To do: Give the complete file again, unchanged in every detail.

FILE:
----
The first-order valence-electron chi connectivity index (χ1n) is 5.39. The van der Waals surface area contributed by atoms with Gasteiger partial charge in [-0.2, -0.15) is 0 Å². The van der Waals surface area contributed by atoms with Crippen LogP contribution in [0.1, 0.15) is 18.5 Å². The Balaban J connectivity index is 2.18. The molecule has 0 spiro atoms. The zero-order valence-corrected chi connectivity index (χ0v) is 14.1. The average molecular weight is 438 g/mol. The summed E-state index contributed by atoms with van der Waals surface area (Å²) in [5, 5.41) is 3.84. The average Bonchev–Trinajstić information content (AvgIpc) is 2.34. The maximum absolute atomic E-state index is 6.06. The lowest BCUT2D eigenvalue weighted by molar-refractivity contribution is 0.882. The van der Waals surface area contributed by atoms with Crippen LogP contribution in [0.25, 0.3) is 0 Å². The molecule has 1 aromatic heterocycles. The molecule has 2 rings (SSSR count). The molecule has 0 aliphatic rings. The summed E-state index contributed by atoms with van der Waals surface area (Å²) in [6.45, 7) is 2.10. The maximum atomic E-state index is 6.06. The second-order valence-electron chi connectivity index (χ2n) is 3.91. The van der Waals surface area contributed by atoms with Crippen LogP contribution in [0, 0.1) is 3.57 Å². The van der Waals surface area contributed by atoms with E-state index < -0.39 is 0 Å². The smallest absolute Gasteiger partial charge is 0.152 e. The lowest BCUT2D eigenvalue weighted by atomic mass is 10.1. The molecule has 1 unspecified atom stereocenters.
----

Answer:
The first-order valence-electron chi connectivity index (χ1n) is 5.39. The van der Waals surface area contributed by atoms with Gasteiger partial charge in [-0.2, -0.15) is 0 Å². The van der Waals surface area contributed by atoms with Crippen LogP contribution in [0.1, 0.15) is 18.5 Å². The Balaban J connectivity index is 2.18. The molecule has 0 spiro atoms. The zero-order valence-corrected chi connectivity index (χ0v) is 14.1. The average molecular weight is 438 g/mol. The summed E-state index contributed by atoms with van der Waals surface area (Å²) in [5, 5.41) is 3.84. The average Bonchev–Trinajstić information content (AvgIpc) is 2.34. The maximum absolute atomic E-state index is 6.06. The lowest BCUT2D eigenvalue weighted by molar-refractivity contribution is 0.882. The van der Waals surface area contributed by atoms with Crippen LogP contribution in [0.25, 0.3) is 0 Å². The molecule has 1 aromatic heterocycles. The molecule has 2 rings (SSSR count). The molecule has 0 aliphatic rings. The summed E-state index contributed by atoms with van der Waals surface area (Å²) in [6.45, 7) is 2.10. The maximum atomic E-state index is 6.06. The second-order valence-electron chi connectivity index (χ2n) is 3.91. The van der Waals surface area contributed by atoms with Crippen LogP contribution in [0, 0.1) is 3.57 Å². The van der Waals surface area contributed by atoms with E-state index < -0.39 is 0 Å². The smallest absolute Gasteiger partial charge is 0.152 e. The lowest BCUT2D eigenvalue weighted by atomic mass is 10.1. The molecule has 1 unspecified atom stereocenters.